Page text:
Thomas Mehwald and Wolfgang Hoeschele:
"Finance commons are initiatives which apply the commons logic to financial actions or which aim at having finance serve the creation of commons. Money as we know it is a crucial productive asset that is not democratically governed. Central banks and private banks create the bulk of the money available today; ordinary people, the users, have virtually no influence on how money is created or the rules that govern its circulation. Finance commons aim to change that, by a community of users coming together and collectively deciding on mutually beneficial rules for the creation and/or circulation and use of money. They aim at experimenting with the intangible assets of money and trust to create local value chains and other productive commons. The more resources are organized as commons the more do the producers – the people conducting the work – have control over the production process. The commons logic and the finance commons thus represent a real pathway to a people-governed and sustainable economy."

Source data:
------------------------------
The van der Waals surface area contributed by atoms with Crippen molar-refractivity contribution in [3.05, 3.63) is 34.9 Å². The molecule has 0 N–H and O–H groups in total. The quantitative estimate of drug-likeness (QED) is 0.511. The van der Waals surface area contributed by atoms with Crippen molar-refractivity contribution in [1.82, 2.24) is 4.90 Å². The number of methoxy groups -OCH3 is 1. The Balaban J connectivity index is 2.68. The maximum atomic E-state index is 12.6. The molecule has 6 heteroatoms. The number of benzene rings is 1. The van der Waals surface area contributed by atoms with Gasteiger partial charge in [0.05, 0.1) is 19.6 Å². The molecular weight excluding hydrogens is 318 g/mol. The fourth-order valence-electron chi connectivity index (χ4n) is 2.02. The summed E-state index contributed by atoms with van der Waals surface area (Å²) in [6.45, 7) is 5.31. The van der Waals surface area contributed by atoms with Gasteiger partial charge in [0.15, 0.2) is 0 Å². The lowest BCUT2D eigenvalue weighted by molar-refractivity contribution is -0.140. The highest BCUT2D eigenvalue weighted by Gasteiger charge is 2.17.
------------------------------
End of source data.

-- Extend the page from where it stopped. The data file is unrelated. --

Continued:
(source: research proposal, What is Blooming, email July 2015)
To realize the vision of a global financial commons the CTF, i.e. the Committee to Transform Finance, wrote a statement that further proposes that the finance system incorporates the following commons principles:
- Stakeholder co-governance,
- Access for all participants,
- Acknowledgement of the intrinsic value of ecosystems and assigning rights to the environment,
- Decision-making at the most local level possible (subsidiarity),
- A commitment to environmental sustainability and social justice globally.
- Concept note on the way forward, by Steve Waddell, http://blog.networkingaction.net/wp-content/uploads/2010/09/Concept-Note-v2.doc